I’m frequently asked, “Who is your favorite Beatle?”
My answer is always, “John Lennon.”
I say that because I believe that if it wasn’t for John, there would be no Beatles. He was determined to start a band, and had some fortunate happenings. Isn’t it ironic that Paul lived within blocks of him, and that Paul was friends with George and brought him to John?
I don’t think there is another group that wrote as many hit songs as the Beatles. And, if John and Paul would have invited George to write songs with them, there would have been even more hits by this prolific group. Unfortunately, John and Paul made George feel inferior, as a songwriter. But, he became a great songwriter in his own right.
Music entrepreneur Brian Epstein and Producer George Martin were the two best things to happen to the Beatles. Although, the group had talent from the start, they needed Brian’s keen eye to mold them, along George’s musicianship and ear for production, before they became the great recording artists that listeners know and still love.
When the Beatles released Meet The Beatles on December 27, 1963, via Capital Records, Americans largely believed that British musicians were corny, and failed to take British rock and roll seriously. In spite of this, when “I Want To Hold Your Hand” premiered on the Ed Sullivan Show, in February of 1964, 72 million viewers tuned in to watch.
Attracting some 72 million viewers didn’t happen overnight. In fact, before The Beatles began working with Brian Epstein and George Martin, every English record label the group had approached turned them down.
George Martin started working with the Beatles, when his own career was in a lull. He went on to produce “Love Me Do,”, “I Saw Her Standing There,” “PS I Love You” and “She Loves You.” But, it wasn’t until he finished working on “Please, Please Me,” that he told the boys, “You just recorded your number one record.” All of these songs became big hits in the UK, but Brian could not find an American label, since none of them believed in – or wanted – British rock.
The Beatles’ attorney Nat Weiss just so happened to be the attorney for VJ Records, a small black label started by Vivian Carter and her husband, James Bracken, of Gary, IN. As he was anxious and determined to get the Beatles a record deal in America, Brian told Nat to approach his clients at Vee Jay and offer them the master tapes at no charge for a 5 year period.
Brian wanted Vee Jay to release the Beatles’ albums that were already out in England, in the U.S., and he was also asking for 8¢ for every copy sold.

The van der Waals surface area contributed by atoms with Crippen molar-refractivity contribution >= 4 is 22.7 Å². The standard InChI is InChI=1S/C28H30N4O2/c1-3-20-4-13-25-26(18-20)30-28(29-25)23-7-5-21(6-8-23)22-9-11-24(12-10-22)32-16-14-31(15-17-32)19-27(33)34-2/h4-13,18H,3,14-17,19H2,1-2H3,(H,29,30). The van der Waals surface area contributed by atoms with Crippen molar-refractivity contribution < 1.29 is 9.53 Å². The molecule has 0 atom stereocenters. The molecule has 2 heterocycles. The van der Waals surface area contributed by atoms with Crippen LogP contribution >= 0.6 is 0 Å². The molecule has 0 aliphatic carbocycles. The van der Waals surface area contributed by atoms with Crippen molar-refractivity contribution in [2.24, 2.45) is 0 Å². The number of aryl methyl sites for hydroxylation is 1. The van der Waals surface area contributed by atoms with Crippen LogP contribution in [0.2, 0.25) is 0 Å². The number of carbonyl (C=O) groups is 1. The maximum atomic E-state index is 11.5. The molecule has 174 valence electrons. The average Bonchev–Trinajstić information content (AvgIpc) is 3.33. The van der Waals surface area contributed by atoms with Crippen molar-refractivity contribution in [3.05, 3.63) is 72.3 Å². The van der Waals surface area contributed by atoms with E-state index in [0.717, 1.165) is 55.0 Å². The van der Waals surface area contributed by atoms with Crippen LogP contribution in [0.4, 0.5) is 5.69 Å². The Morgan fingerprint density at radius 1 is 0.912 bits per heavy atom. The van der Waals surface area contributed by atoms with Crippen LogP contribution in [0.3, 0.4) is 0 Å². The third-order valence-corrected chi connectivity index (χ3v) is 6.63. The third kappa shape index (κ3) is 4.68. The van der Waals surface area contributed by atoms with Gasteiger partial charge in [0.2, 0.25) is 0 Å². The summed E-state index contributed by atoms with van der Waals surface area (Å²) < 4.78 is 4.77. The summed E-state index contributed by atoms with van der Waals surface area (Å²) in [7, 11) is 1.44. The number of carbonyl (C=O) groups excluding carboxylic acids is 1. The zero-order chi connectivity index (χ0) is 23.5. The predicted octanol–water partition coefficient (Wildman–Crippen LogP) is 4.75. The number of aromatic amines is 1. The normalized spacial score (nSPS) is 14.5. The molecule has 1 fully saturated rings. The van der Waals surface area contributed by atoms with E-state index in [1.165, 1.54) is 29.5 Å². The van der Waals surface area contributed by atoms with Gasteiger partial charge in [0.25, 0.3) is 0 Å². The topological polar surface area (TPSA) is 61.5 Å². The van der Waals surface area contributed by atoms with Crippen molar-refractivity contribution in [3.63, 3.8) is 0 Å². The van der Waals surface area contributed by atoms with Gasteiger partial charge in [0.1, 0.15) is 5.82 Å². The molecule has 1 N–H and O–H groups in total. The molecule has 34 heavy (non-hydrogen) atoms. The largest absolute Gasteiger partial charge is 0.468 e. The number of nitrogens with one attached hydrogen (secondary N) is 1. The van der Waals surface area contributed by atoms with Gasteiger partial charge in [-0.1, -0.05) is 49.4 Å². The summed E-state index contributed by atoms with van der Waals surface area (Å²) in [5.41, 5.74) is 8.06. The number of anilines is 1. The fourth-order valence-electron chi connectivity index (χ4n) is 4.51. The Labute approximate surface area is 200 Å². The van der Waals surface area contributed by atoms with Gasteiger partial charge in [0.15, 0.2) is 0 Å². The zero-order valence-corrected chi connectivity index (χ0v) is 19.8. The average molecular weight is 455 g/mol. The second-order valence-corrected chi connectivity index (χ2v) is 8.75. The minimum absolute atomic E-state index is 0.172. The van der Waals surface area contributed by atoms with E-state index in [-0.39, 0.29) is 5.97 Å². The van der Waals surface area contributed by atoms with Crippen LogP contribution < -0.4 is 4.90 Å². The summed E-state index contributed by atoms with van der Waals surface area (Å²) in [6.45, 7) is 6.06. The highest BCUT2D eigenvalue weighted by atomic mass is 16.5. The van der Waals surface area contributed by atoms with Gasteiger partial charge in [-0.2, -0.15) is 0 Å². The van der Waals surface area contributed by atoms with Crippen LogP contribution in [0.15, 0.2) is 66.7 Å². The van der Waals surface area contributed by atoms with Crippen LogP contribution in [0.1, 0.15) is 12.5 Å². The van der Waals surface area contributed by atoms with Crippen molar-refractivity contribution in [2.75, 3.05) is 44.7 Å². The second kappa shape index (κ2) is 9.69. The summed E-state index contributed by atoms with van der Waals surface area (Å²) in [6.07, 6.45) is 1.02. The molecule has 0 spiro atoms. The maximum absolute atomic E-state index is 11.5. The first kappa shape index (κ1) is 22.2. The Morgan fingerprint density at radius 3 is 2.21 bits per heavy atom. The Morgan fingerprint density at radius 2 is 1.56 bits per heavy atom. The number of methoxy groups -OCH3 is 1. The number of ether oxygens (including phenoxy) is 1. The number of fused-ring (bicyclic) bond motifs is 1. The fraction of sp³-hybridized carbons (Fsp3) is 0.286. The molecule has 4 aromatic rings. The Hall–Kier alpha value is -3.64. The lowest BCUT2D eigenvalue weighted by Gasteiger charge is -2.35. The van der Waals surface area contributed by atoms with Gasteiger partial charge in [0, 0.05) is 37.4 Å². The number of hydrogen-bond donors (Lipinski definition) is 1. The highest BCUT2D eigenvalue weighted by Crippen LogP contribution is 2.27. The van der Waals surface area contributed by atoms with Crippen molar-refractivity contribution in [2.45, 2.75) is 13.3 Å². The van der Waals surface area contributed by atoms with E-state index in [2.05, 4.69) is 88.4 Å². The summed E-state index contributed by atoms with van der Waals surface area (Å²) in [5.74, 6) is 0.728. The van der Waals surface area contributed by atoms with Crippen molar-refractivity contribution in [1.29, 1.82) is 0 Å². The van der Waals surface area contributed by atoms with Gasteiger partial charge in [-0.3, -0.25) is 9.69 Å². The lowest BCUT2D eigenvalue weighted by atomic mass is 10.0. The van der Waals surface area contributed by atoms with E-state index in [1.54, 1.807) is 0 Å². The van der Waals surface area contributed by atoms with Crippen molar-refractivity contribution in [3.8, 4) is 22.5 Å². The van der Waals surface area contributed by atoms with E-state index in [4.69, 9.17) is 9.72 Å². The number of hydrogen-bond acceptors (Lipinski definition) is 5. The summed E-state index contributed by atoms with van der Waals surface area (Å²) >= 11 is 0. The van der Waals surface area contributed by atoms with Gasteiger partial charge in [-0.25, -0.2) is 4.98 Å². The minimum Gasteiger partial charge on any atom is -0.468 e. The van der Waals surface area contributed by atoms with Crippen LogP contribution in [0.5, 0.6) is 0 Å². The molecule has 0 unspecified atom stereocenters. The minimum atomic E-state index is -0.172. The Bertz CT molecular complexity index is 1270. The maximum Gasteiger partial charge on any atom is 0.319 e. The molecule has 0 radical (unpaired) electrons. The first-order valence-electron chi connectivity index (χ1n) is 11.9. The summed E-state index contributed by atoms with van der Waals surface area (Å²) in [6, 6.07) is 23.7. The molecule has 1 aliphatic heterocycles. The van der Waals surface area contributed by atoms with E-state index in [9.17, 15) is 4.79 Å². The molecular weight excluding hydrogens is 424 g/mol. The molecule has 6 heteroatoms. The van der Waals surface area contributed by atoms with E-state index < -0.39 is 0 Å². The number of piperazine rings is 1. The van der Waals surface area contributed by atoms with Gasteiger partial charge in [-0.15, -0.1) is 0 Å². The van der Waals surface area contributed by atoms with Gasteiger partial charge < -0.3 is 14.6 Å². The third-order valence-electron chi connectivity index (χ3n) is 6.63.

Royalties were paid every 6 months, but when the money was due Brian did not receive a check from Vee Jay. He contacted his attorney, who contacted Vivian, and she could not believe that the Beatles hadn’t been paid their $800 in Royalties, yet. So, Vivian went to Ewart Abner, Vee Jay’s flamboyant-yet-very-effective national promotion man. In addition to being in charge of the record promotion, Ewart also handled the books, and he kept all of the financial records in his head.
Ewart sent Brian the belated $800 Royalty check, but it bounced. After he did a little investigation, Brian discerned that the small label was facing large financial troubles. Ewart was a well-known figure in Las Vegas gambling circles, and he allegedly had blown $350,000 that Vivian believed was in Vee Jay’s checking account.
Brian pulled the group from Vee Jay and moved them to Capital Records. Within a few months, Capital released the LP that would rock the world, Meet The Beatles. The first song on side one was “I Want To Hold Your Hand.” It skyrocketed. The song’s success led to their appearance on The Ed Sullivan Show. And, the rest, as they say, is history.
My partner Tim Tormey and I were fortunate enough to have brought the Beatles to Pittsburgh, PA, for a concert on September 14, 1964. But, even though I promoted the show, I didn’t get to see it.
In 1964, the U.S. was at war in Vietnam, and being drafted was every young man’s nightmare. I booked the September show in February 1964. But, on May 29, I got drafted and went into the Army. So, on the day of the show, I was in Fort Sill, OK. And, I have to admit I was more concerned about staying alive, than I was about a concert thousands of miles away with a group called The Beatles.
After my stint in the Army, I came home and continued my efforts to become a concert promoter. I went on to do quite well promoting every major act.
Oh yes, I promoted, Paul, George and Ringo.
Horrifically, just as we were getting into discussions for a concert with John, his life was tragically cut short when Mark David Chapman waited outside the Dakota Apartments in New York on December 8, 1980.
For my readers, my question is: do you remember where you were when you heard the news about John, and how did it affect you? Or, on a lighter note, what is your favorite memory of John?